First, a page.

❌ Japanese Names anki deck? - I'd still like to find a useful deck for this if possible.  I did some cursory work on building one myself but would prefer not to do it myself.

Anki Stats:
Added 3,834 Vocab cards to Anki this year
[Image: 9tpHHmO.png]

[Image: 9OFozWf.png]
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#10
It's cool to see this updated after one year. I love it that these threads don't get archived after x amount of time, which would make these "longitudinal study" threads impossible. 

Intending no comment as to whether the OP's chosen resources were appropriate, I would just say that I agree with Ash S's suggestion to consider J-J stuff at this level. Here the Japanese students themselves are a far bigger market than foreigners will ever be, so the resources written for them should be correspondingly greater in quantity and probably quality.
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#11
I just discovered this thread! Happy to see it, as I am in the same boat - I've found it difficult to measure steady progress ever since I first passed 1kyuu in 2009/2010. (Waiting to see if I passed N1 on the last retake, I did pass it in 2014, just barely.) Will look forward to updates and think about my own list of goals.

I would love to hear feedback from those who have tried J-J "improve your Japanese" materials - I have several of these type of resources bookmarked in my amazon.jp list, but I wonder if they would be over my head, since I still have the challenge of routinely encountering unfamiliar words in just about everything I read. I do enter new material in anki every day, but I encounter more than I can record!
Edited: 2017-01-03, 1:17 pm
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#12
I just consume whatever content that entertains me and anki from that in McD format this includes song lyrics, talk variety shows, anime, books, internet, etc etc. also I use Japanese to learn Korean. There's so many books I want to and tv shows I want to watch anking 5 minutes a day ( each card takes less than 3 secs and I've gotten so much better with making cards on anki over the years. ) is my limit with any kinda "studying" . Nothing has changed since intermediate in that I chug along doing what I enjoy while anking whatever is worth anking. Th I have found some great tools that up the efficiency like capture2text, ankionline (there was a time when smartphones weren't ubiquitous), rikaisama. One thing that has changed recently was that I opened my eyes up to the advantages of j-e so when I look up words on rikaisama I check the English and Japanese definition and choose which ever one that will work better for me.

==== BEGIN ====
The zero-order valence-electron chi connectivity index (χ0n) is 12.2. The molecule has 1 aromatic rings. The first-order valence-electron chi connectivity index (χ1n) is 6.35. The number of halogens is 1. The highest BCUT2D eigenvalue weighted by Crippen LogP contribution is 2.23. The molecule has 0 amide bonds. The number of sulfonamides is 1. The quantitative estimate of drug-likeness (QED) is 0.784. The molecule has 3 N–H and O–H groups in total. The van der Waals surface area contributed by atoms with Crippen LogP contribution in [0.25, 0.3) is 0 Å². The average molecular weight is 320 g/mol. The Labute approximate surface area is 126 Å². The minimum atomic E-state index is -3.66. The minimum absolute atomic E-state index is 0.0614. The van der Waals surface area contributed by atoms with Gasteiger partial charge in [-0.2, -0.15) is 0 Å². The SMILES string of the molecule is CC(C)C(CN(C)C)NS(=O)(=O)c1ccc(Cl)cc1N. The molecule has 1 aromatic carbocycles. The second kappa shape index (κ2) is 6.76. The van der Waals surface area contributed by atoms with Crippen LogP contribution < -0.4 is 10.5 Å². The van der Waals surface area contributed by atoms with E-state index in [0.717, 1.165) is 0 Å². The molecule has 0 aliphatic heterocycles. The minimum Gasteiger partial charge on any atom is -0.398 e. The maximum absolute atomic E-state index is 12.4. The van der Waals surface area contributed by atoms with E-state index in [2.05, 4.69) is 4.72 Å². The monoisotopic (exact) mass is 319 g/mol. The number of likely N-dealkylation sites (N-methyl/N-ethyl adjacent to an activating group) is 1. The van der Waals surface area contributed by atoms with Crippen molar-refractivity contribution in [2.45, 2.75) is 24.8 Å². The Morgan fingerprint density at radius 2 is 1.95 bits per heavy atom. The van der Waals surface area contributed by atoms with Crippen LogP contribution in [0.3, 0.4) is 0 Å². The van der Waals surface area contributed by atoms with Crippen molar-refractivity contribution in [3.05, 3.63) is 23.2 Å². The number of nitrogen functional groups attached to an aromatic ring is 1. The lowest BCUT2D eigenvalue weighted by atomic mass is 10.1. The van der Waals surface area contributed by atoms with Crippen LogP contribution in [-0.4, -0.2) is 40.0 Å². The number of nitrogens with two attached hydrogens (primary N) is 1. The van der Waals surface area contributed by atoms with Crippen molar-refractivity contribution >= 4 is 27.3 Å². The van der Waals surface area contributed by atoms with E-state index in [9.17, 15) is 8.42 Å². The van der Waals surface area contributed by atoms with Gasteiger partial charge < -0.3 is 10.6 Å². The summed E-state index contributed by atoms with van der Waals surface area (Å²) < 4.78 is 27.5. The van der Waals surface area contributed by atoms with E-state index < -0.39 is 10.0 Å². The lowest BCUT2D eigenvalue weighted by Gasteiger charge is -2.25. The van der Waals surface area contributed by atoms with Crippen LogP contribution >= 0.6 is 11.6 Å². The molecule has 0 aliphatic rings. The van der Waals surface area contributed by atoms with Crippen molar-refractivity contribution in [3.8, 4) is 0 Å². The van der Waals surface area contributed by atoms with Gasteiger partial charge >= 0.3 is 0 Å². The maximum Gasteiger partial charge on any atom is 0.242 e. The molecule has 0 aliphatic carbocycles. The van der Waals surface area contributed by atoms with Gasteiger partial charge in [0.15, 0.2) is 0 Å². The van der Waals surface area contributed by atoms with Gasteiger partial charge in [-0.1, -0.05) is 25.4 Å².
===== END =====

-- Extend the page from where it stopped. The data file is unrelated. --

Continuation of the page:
Edited: 2017-01-03, 2:02 pm
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#13
(2017-01-03, 1:12 pm)tanaquil Wrote: I wonder if they would be over my head, since I still have the challenge of routinely encountering unfamiliar words in just about everything I read.

Hearing someone say that who's past N1 is a bit sobering!
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#14
(2017-01-03, 1:12 pm)tanaquil Wrote: I've found it difficult to measure steady progress ever since I first passed 1kyuu in 2009/2010. (Waiting to see if I passed N1 on the last retake, I did pass it in 2014, just barely.)

tanaquil, I'm curious to hear your thoughts on re-taking the 1kyuu/N1 exam.  Did you find it a worthwhile experience to do so?  When I left the classroom after finishing the N1 in 2015 I was pretty sure I did not want to repeat the process if possible, haha.
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#15
Has anyone that's already passed the N1 taken the JCAT since then? If so, what was your score?

I'll be able to take it again next month (though I might wait until March if I get beat over the head with a bad N1 result...), so I was hoping to get an idea of my goal for it. I'm not going to be studying especially for it or anything, just using it as a level assessment to compare to my result a few months ago (247 total). I'm thinking I at least want a 25 point increase.

I couldn't decide whether this would be better asked here or in the JCAT thread, so I just went with this one since it was still on the first page of recently updated threads... And because it has to do with 'beyond N1' somewhat.
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#16
Consume Japanese literature
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#17
(2017-01-03, 10:57 pm)harahachibu Wrote:
(2017-01-03, 1:12 pm)tanaquil Wrote: I've found it difficult to measure steady progress ever since I first passed 1kyuu in 2009/2010. (Waiting to see if I passed N1 on the last retake, I did pass it in 2014, just barely.)

tanaquil, I'm curious to hear your thoughts on re-taking the 1kyuu/N1 exam.  Did you find it a worthwhile experience to do so?  When I left the classroom after finishing the N1 in 2015 I was pretty sure I did not want to repeat the process if possible, haha.

Sorry, I missed this before, guess I didn't turn on alerts for the thread.

It is useful for me. For a while I didn't want to retake N1 because the vocabulary you need to pass (newspaper-type stuff, politics, economics, etc.) doesn't necessarily overlap with what I want to read (mostly fiction, romance, mystery), and that is certainly a valid decision for those who make it. 

However, I found that without an external point of measurement, I just drifted. I got from zero to passing the old 1kyuu in about five years (2004-2009), but since 2010, I often feel I haven't improved at all, or at least I haven't improved in ways that I can measure. (I can read definitions in J-J dictionaries more easily now, so something must be improving.) So I decided to retake N1 as a challenge to motivate me to study.